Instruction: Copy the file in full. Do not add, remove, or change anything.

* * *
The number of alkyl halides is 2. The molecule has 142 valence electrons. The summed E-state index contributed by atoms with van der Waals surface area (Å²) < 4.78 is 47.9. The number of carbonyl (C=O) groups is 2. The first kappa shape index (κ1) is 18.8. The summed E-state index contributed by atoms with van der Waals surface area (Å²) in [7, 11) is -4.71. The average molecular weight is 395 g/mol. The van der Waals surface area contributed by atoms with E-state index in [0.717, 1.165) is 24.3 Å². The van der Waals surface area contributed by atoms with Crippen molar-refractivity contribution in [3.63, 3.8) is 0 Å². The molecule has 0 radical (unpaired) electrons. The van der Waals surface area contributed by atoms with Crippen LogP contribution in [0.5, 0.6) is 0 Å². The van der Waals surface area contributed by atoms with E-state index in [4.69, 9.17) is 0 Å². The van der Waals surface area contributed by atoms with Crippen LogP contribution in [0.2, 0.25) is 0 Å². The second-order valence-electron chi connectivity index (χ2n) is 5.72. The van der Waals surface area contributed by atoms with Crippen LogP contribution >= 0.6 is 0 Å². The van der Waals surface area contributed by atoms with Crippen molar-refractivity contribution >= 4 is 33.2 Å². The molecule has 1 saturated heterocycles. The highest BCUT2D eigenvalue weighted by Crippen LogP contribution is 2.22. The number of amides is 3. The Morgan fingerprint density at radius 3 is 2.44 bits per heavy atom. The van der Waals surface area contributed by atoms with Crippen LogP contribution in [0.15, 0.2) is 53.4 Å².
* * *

The number of alkyl halides is 2. The molecule has 142 valence electrons. The summed E-state index contributed by atoms with van der Waals surface area (Å²) < 4.78 is 47.9. The number of carbonyl (C=O) groups is 2. The first kappa shape index (κ1) is 18.8. The summed E-state index contributed by atoms with van der Waals surface area (Å²) in [7, 11) is -4.71. The average molecular weight is 395 g/mol. The van der Waals surface area contributed by atoms with E-state index in [0.717, 1.165) is 24.3 Å². The van der Waals surface area contributed by atoms with Crippen molar-refractivity contribution in [3.63, 3.8) is 0 Å². The molecule has 0 radical (unpaired) electrons. The van der Waals surface area contributed by atoms with Crippen LogP contribution in [0.5, 0.6) is 0 Å². The van der Waals surface area contributed by atoms with E-state index in [4.69, 9.17) is 0 Å². The van der Waals surface area contributed by atoms with Crippen LogP contribution in [0.2, 0.25) is 0 Å². The second-order valence-electron chi connectivity index (χ2n) is 5.72. The van der Waals surface area contributed by atoms with Crippen LogP contribution >= 0.6 is 0 Å². The van der Waals surface area contributed by atoms with Crippen molar-refractivity contribution >= 4 is 33.2 Å². The molecule has 1 saturated heterocycles. The highest BCUT2D eigenvalue weighted by Crippen LogP contribution is 2.22. The number of amides is 3. The Morgan fingerprint density at radius 3 is 2.44 bits per heavy atom. The van der Waals surface area contributed by atoms with Crippen LogP contribution in [0.15, 0.2) is 53.4 Å².